There's so much to like about the Project Include site that a brief summary can't do it justice, but two more things I want to call out are their evidence on a comprehensive approach (as opposed to one-off initiatives that at best address individual symptoms) and the breadth their view of diversity. As well as race and gender, their case studies page discusses nonbinary people, LGBTQA people, transgender people, disabled people, caregivers, and religious backgrounds -- with scenarios and recommendations of what to do (and what not to do) for each. This kind of inclusive approach respects the complexities of each dimension of diversity while highlighting the commonalities and synergies between them.
In other words, Project Include's site is already a great resource. Their next steps are to work with a couple dozen early-to-mid stage startups for six months to refine and measure the effect of their recommendations. They're also talking about building a community, although it's not clear what the format or timeframe is on that. While they're initially focusing on CEOs and management of startups, along with the VCs who fund them, a lot of the content is potentially useful much more broadly, including for smaller bootstrapping companies, non-profits and open-source projects. Plus it's all Creative Commons'ed so can be remixed and repackaged for other purposes!
It's funny, a few weeks ago when Tammarrian Rogers and I were working on the proposal for our Open Source Bridge session on Supporting diversity with a new approach to software, several people encouraged us to focus more on the cultural and organizational aspects than on the software engineering side. I'd usually reply by highlighting the complementary nature of the two, note that I've got a lot of expertise on the software engineering side, and end by saying "of course the cultural and organizational aspects are incredibly important, and you've got to start there, but quite frankly I think there are other people who have a lot more to say on that front than me." When I'm right, I'm right :)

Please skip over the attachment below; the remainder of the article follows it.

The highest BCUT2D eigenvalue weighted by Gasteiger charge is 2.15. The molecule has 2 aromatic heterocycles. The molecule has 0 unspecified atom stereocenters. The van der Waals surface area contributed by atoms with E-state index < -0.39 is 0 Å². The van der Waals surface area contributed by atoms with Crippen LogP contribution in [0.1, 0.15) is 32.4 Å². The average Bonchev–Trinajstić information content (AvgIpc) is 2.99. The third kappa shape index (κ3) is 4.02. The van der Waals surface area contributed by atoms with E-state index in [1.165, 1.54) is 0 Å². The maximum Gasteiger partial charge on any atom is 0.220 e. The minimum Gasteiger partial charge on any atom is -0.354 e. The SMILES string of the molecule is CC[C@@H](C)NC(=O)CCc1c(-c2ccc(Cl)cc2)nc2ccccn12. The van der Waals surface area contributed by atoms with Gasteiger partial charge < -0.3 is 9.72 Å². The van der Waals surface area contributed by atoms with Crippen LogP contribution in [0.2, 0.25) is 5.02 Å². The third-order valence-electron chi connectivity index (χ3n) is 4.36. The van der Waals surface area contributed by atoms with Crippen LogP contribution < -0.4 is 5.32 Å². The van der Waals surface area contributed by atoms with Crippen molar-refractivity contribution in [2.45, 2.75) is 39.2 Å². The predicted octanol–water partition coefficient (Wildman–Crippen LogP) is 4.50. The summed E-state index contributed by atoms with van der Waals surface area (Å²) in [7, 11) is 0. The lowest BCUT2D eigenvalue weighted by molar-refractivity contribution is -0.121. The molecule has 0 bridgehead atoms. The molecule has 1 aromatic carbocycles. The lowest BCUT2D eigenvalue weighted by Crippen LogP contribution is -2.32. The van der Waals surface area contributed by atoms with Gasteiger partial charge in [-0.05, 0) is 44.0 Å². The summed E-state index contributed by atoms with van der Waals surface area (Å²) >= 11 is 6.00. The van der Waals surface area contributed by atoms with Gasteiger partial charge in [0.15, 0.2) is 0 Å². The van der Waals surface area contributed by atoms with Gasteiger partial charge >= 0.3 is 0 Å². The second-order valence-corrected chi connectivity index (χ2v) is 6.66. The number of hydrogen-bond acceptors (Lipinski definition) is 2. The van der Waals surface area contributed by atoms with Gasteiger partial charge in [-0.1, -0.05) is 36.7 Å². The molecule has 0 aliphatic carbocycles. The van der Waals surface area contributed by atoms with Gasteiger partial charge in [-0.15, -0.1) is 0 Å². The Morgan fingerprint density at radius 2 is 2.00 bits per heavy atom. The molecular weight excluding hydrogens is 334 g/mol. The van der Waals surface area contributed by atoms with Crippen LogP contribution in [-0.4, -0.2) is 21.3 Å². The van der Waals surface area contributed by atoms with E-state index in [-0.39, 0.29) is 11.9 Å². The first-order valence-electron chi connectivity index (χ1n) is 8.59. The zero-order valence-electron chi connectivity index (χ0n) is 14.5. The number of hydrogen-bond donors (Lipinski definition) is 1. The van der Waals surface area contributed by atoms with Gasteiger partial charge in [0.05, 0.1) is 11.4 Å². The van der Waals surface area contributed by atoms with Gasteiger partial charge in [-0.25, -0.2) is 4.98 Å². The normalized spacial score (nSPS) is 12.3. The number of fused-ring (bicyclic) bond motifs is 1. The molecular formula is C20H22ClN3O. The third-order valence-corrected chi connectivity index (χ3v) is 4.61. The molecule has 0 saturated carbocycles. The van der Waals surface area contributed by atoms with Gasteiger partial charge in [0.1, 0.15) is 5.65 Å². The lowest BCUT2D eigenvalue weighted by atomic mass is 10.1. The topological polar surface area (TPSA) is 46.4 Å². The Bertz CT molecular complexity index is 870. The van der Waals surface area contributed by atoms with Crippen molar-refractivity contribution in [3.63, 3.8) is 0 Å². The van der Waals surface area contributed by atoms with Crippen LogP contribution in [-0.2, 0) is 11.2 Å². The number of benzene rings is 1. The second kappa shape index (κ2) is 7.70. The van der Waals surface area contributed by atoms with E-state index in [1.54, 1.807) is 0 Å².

In the future, we’d like to look back at this period as a turning point. Out of this groundswell of attention and activity, how do we ensure that initiatives succeed and have lasting positive and meaningful impact? ... How do we work together to cause meaningful transformation — in behavior, in expectations, in standards — across all areas of the tech industry?
As Tammarrian I said in A new approach to software, the industry is primed for change. There's plenty of evidence that diverse teams outperfom, but a lot of companies and investors who want to improve diversity and inclusion don't know where to start. High-visibility high-quality content like Project Include is providing can make a huge difference, especially if it's coupled with a community of people sharing their experiences, measuring what works, and refining the recommendations.
So I'm optimistic that we will indeed look back on this period as a turning point. And with so much visibility, the fantastic team, excellent content, and a solid plan going forward, Project Include is indeed well-positioned to have a positive and meaningful impact.